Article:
I was absolutely thrilled when Willie Bodenstein of Pilots Post phoned me one afternoon to ask me, “Do you really want to go on a hot air balloon ride”?

Willie has been supporting my newfound passion for aviation and writing by sharing my articles on Pilot’s Post, my favourite online aviation magazine. Pilot’s Post publishes weekly articles focussed on recreational aviation in South Africa. It is one of the best ways to share aviation news with anyone who may be passionate about aviation as Willie and his team join us at almost every event.

My love for travel combined with my competitive streak has resulted in a long aviation related bucket list. I initially compiled the list hoping for nothing more than to have some fun and learn as much as possible along the way. I want to experience as much as possible and write about each item as I make my way through the list, and as Amelia Earhart said, “The most effective way to do it, is to do it!”

Willie came across the Bucket List I have on my website, and when he saw, “Go for a ride in a hot air balloon,” he knew just who could help. Bill Harrop’s “Original” Balloon Safaris is one of the best known in the ballooning business and they were keen to offer their services. Bill Harrop’s is a family run business that has been operating as a balloon Air Transport Service since 1981. When Bill and Mary both sadly passed away during the Covid epidemic it seemed as if the fate of the operation was sealed. However, Dale de Klerk and the team from the original operation came aboard and have been successfully running it ever since.

I hung up the phone and started to do a happy dance around the house when I got the call to ask if we were free the next morning for our flight. Quite specific weather conditions are required for a pleasant balloon flight. These conditions are best at sunrise, when the air is cool, and the wind is light.

I immediately scoured my trusty weather app, which gave me bad news. The forecast for tomorrow doesn’t look good, but as all pilots know, if you don’t like the forecast, choose another app. I spend far too much time scouring every app that I can get my hands on but when they all agree, I decide the best course of action is to hope the weather gurus are wrong and go to bed early.   

At 3AM, I wake up to check my messages, but it is bad news. Our flight is cancelled. Darn, now we wait for the next opportunity.

A few weeks later, I get another call asking if we are available for a flight. All other plans are dropped like a hot potato as I set my alarm for 3AM again. I am typically a night owl but not today. The moment my alarm chirps, I leap out of bed, ready for what promises to be a gorgeous day. It is still hard to tell as it is pitch black outside, but the wind is calm and the forecast is good.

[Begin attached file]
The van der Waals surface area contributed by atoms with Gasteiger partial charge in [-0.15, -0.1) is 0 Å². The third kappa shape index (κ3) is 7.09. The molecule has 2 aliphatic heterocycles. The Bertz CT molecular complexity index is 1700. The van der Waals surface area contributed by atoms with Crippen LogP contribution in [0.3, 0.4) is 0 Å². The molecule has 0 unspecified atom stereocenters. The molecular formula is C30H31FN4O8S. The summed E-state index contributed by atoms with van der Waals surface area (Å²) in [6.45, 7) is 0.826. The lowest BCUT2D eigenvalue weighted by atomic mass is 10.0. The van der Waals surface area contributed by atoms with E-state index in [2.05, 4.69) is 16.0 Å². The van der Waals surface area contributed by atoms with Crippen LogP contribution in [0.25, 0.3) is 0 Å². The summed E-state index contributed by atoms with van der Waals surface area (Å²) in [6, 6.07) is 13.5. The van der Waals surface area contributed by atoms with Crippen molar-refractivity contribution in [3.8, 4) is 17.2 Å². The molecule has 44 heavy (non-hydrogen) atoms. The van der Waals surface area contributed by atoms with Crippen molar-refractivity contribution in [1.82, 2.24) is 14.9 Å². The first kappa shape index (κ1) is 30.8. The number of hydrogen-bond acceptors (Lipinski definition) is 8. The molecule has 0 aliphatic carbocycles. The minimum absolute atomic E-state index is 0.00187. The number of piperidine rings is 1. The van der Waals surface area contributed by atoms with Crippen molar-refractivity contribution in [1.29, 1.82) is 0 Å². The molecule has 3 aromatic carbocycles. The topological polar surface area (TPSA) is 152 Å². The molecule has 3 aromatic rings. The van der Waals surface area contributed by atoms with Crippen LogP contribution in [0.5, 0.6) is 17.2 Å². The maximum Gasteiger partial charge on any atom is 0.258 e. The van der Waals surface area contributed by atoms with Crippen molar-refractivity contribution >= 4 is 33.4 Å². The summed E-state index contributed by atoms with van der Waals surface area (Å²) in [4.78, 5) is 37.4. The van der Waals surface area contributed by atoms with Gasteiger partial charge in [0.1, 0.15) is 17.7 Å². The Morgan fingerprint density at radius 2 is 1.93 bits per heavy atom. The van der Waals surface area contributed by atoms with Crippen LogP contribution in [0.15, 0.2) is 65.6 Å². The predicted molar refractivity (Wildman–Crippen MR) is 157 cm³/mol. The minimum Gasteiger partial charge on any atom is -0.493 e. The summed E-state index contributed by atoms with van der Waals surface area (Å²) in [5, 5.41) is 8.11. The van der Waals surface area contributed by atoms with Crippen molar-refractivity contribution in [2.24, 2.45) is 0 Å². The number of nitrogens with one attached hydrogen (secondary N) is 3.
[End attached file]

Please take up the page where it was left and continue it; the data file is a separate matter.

While it is still summer, there is a chill in the air as autumn is approaching. Iaan and I wrap up warmly in scarves, beanies, and gloves as we pile into the car. Bill Harrops is located in the Skeerpoort Valley, a farmland area just outside of bustling Pretoria, set in the foothills of the majestic Magaliesburg Mountains. Here the Skeerpoort and Magalies rivers join together and flow east into the Hartebeestpoort Dam.

The first rays of sun tinge the sky red as they start to fill the balloons

The mist is swirling around, creating a magical and mysterious atmosphere as we arrive. We walk down the path and are handed our boarding passes. As we gather around heaters with the other passengers, sipping coffee and eating muffins, we watch the team expertly start to fill the balloons that have been draped across the field in front of us.

Blasts of hot air are being directed into the balloons. It is fascinating to watch as each balloon has a team ensuring that all the various ropes are in place and that there are no twists in the material. It takes surprisingly long to fill the balloons and I am fascinated to see them walk straight inside as the material starts to form a balloon shape, still lying on its side on the ground.

Inflating the balloons is a team effort
We are ready to go

As the pink rays of first light tinge the horizon, the balloons start to rise into the air. It is a gorgeous sight, and I am snapping away with my camera, hoping to catch some of the magic in a photo or two.

It’s finally time. The pilots call us, and we gather around the balloon, waiting to get on board. The basket is surprisingly tall and as I start to wonder how we get in; they show us the foot holds directly in the basket that we will use to climb up the side. The pilot directs us to our spots. He decides who stands where to maintain the weight and balance of the basket. We take turns to clamber up and over the side of the basket into our spots. Once we are all aboard, we get a briefing on our take-off and landing procedures. What to do and where to hold throughout the flight and landing. It sounds like hot air balloons can be surprisingly sporty if the weather doesn’t play along. Fortunately, the weather gods are smiling down on us today and all looks calm.